“It makes me feel like myself”: Person-centered versus traditional visual arts activities for people with dementia

July 21, 2014

Authors

  • Elizabeth "Like" Lokon
  • Jennifer M. Kinney

During February 2010 and April 2011, video data on people with dementia were collected during a person-centered and intergenerational arts activity program called Opening Minds through Art (OMA) at three different long-term care facilities in Ohio. A modified version of the Greater Cincinnati Chapter Well-Being Observation Tool was used to code the intensity and frequency of observed domains of well-being and ill-being. Paired-sample t-tests comparing OMA vs. traditional visual arts activities showed significantly higher intensity scores for OMA in the domain of engagement and pleasure, as well as significantly lower intensity scores for disengagement. The findings of this exploratory study contribute to the overall discussion about the impact of person-centered, creative-expressive arts activities on people with dementia.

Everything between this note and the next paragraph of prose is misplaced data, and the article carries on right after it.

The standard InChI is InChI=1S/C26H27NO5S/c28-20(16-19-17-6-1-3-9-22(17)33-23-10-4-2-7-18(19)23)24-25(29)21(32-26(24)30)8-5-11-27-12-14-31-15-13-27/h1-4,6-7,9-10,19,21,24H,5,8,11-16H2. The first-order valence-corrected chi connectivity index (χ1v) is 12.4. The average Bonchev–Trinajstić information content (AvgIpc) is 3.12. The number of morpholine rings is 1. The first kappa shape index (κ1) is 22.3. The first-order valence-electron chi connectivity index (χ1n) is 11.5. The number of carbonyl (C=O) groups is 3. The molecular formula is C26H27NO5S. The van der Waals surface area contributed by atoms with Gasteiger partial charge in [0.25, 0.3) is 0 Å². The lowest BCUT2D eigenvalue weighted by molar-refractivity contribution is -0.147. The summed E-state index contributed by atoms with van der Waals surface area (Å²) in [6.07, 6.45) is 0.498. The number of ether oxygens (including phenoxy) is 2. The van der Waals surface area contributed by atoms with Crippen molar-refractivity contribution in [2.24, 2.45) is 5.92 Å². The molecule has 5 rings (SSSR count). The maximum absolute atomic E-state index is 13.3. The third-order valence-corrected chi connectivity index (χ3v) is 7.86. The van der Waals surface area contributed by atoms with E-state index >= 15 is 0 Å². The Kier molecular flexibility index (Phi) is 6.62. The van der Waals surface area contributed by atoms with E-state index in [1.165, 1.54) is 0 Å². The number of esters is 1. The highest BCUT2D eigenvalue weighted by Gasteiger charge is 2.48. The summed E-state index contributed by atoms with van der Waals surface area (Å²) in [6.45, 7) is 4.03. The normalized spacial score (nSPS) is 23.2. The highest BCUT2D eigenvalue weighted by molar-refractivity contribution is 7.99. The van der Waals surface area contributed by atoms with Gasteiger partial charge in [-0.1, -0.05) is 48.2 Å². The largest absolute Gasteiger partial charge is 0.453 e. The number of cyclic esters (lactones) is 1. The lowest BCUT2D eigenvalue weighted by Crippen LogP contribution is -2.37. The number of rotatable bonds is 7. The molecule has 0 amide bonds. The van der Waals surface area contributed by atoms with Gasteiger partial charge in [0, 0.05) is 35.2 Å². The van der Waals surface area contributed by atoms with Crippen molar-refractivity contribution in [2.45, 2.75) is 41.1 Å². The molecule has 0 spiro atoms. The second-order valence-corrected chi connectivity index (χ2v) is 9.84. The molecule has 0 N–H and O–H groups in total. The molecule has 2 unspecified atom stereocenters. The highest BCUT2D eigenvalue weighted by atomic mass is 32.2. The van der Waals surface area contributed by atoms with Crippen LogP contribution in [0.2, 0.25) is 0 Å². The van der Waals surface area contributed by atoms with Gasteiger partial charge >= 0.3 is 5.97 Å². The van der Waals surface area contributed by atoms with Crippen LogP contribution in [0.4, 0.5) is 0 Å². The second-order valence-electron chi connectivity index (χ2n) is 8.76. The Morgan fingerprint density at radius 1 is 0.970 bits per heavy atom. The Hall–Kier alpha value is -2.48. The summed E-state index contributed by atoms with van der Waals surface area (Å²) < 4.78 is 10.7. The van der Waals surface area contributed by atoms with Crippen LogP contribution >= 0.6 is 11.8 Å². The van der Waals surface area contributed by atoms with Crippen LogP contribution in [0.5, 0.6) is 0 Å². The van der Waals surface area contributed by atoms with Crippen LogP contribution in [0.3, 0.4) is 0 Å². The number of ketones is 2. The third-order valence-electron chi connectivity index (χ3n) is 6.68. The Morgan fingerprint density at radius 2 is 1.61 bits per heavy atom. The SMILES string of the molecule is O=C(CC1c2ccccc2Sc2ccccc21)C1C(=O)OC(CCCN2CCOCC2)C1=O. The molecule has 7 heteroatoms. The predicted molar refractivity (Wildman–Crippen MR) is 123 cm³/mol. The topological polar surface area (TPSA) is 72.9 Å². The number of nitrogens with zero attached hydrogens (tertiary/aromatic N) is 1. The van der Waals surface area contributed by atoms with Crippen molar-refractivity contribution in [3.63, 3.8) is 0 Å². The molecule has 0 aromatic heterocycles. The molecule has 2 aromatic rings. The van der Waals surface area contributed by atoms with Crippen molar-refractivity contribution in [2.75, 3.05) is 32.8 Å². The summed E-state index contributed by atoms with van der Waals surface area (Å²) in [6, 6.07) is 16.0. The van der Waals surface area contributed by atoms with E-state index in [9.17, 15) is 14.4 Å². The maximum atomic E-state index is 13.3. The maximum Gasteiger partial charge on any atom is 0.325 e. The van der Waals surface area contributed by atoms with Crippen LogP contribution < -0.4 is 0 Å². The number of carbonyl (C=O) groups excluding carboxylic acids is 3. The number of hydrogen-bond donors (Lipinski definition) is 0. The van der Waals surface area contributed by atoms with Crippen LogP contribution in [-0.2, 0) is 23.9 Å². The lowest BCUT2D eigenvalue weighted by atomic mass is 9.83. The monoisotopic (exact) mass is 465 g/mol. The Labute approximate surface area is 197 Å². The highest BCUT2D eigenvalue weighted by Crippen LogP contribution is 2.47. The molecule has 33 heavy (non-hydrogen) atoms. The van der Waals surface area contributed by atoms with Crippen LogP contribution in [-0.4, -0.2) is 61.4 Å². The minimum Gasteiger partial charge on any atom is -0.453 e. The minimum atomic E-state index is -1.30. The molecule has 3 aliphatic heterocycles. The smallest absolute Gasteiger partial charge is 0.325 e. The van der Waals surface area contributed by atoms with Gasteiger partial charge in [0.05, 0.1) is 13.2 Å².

Dementia: The International Journal of Social Research and Practice, 15(5). doi: 10.1177/1471301214543958 

Publication available online, subscription may be required.

  • Arts and Aging
  • Chronic Illness/ Disability
  • Long-Term Care - Other
  • Mental Health